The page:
Windows 11 version 22H2 (and above) comes with a redesigned Task Manager. The new Task Manager has additional features, such as a new command bar, UI matching the system-wide theme, Efficiency mode to limit the resource usage of a process, etc.Read more
Managing startup entries was possible using the System Configuration Utility (
msconfig.exe), in Windows 7 and earlier. This functionality is now provided by the Task Manager in Windows 8, Windows 10, and Windows 11, which features a new “Startup” tab that lists all auto-start entries in the system.
Task Manager opens to Processes tab by default in Windows 8 and 10. If you want it to open to the Startup tab directly, this article tells you how to do it.Read more
You would have noticed a column named “Startup Impact” in Task Manager’s Startup tab in Windows 8 and higher. But what does “Startup Impact” mean and how is it assessed?Read more
Task Manager’s Performance tab (CPU section) shows the Uptime information of the system, but you may be wondering why your boot-up time doesn’t match the uptime data reported.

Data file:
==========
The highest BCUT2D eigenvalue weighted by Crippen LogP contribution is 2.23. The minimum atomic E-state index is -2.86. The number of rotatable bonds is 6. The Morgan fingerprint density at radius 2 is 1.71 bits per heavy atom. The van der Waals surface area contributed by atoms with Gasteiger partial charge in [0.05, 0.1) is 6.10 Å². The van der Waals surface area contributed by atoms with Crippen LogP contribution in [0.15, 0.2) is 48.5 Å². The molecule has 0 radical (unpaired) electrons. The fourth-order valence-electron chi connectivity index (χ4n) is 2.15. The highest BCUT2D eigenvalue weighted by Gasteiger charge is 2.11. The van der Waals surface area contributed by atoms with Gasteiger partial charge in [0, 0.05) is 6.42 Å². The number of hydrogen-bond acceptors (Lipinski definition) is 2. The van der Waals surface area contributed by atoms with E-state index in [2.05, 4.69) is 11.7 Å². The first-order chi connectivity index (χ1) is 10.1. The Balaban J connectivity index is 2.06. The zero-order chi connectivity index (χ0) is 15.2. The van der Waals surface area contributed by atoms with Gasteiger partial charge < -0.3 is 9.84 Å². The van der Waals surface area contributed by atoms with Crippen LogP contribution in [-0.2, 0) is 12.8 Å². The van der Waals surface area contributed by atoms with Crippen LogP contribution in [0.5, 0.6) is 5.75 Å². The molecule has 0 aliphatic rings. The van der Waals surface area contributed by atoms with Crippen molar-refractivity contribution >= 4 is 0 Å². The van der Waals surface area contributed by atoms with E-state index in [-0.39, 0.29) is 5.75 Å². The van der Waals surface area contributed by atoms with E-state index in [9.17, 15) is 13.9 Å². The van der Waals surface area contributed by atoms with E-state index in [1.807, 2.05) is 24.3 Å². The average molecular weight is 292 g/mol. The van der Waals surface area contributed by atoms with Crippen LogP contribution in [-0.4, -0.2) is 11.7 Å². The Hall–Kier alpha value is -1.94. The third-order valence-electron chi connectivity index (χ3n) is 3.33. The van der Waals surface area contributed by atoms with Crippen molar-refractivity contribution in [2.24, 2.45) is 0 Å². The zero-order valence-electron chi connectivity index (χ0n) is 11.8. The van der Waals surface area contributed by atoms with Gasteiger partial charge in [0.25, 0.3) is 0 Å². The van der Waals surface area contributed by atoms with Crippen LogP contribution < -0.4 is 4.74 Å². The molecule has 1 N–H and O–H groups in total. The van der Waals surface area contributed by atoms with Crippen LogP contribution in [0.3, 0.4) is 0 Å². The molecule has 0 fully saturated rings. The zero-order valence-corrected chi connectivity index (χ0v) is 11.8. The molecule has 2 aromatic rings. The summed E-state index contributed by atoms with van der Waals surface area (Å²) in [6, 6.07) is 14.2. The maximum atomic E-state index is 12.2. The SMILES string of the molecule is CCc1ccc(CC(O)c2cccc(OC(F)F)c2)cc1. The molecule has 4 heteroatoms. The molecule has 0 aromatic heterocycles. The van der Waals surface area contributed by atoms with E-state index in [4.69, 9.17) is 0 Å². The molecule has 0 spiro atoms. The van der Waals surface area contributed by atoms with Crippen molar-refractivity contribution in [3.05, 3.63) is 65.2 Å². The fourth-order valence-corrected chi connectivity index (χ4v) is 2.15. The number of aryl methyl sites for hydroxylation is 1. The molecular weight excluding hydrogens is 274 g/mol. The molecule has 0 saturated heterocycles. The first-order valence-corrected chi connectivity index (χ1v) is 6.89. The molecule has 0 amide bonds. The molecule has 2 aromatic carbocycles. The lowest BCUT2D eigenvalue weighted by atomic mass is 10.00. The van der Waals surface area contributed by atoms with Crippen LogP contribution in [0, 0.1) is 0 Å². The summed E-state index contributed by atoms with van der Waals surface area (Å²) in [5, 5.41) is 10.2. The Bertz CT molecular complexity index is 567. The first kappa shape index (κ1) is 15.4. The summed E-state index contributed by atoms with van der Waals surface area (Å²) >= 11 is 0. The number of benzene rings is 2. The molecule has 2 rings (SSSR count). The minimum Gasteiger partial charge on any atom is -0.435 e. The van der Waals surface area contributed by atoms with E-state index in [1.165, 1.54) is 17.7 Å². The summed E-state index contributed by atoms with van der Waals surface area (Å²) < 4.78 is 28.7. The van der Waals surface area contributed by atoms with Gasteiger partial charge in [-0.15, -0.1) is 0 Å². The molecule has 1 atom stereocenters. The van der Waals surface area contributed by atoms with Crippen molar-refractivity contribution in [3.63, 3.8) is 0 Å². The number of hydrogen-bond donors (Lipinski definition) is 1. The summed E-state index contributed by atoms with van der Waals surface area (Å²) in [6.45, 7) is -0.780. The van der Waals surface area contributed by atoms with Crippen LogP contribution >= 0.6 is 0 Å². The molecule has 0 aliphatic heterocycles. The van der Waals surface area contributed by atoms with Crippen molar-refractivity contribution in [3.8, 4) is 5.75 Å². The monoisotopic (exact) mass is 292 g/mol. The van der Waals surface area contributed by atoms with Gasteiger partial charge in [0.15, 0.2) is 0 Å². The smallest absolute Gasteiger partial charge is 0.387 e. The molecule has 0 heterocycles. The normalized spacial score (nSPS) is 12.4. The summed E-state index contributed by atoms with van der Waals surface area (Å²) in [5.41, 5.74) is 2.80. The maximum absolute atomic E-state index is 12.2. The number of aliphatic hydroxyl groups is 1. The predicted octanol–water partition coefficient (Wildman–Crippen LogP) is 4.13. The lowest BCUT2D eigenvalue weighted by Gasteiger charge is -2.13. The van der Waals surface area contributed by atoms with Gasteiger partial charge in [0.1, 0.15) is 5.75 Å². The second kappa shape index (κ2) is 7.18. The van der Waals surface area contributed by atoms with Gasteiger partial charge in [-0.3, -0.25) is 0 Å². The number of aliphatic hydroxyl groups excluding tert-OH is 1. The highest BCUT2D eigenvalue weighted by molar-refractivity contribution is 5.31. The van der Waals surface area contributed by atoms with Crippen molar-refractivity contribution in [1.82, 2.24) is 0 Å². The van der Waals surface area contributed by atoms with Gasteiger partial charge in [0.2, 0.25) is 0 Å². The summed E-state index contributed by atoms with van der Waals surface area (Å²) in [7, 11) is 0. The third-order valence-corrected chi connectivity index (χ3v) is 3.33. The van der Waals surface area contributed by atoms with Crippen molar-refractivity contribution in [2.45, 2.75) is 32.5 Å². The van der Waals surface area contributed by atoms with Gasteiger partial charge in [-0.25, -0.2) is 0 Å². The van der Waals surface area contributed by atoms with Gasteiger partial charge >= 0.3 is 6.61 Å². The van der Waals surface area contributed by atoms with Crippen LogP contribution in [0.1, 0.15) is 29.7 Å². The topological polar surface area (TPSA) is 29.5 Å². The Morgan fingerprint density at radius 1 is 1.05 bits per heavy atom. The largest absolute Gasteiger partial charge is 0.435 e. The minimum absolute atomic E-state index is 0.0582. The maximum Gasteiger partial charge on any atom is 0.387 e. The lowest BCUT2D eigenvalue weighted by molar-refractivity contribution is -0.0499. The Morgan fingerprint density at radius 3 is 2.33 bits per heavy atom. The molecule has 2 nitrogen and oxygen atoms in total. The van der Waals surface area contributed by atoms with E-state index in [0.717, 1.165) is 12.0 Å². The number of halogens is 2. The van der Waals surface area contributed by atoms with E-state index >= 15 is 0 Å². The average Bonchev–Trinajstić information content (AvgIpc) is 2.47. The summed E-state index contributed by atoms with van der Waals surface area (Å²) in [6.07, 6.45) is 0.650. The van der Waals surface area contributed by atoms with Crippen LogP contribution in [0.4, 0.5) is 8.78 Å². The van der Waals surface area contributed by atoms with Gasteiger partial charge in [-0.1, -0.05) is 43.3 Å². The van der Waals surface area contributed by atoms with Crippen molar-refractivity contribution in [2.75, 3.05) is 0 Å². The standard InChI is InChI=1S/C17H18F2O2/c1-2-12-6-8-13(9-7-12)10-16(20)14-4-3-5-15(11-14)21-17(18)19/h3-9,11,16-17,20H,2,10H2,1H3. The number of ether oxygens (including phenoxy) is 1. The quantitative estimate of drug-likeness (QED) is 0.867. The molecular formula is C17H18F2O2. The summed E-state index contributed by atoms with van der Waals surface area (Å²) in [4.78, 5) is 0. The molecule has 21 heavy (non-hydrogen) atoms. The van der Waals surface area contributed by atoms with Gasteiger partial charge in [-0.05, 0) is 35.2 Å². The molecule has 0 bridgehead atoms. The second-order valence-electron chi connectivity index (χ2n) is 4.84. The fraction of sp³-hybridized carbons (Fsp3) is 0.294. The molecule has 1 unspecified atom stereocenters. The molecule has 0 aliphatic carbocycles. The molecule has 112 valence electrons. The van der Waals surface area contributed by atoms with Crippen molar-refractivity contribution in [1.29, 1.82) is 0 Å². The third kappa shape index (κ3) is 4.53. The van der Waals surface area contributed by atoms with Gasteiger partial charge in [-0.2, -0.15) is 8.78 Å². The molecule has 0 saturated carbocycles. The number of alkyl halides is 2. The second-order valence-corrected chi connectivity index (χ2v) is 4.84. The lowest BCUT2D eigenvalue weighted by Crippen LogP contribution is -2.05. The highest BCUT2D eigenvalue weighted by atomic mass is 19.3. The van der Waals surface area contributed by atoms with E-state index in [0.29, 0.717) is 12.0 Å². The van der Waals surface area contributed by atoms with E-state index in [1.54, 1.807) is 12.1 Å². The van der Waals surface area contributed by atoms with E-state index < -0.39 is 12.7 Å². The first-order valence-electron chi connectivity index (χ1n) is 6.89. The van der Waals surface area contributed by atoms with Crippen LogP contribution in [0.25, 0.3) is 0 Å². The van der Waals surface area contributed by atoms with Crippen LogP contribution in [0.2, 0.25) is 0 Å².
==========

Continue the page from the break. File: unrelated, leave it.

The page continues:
Out of all the built-in troubleshooting tools in Windows, Task Manager is probably the most useful tool. Almost every end-user knows what to do when an application stalls. They just fire up Task Manager using Ctrl + Shift + Esc and end the nonresponsive task. Also, Task Manager can be an extremely valuable tool to troubleshoot processes, and monitor disk I/O rates or other system performance issues.
Task Manager’s Details tab lists all running processes. By default, it doesn’t display the complete path of the running processes and the command-line arguments used by those processes.
For instance, you may see the script host CScript.exe or WScript.exe in Task Manager but not the script file name (argument) being executed. This article tells you how to enable this critical bit of information in Task Manager.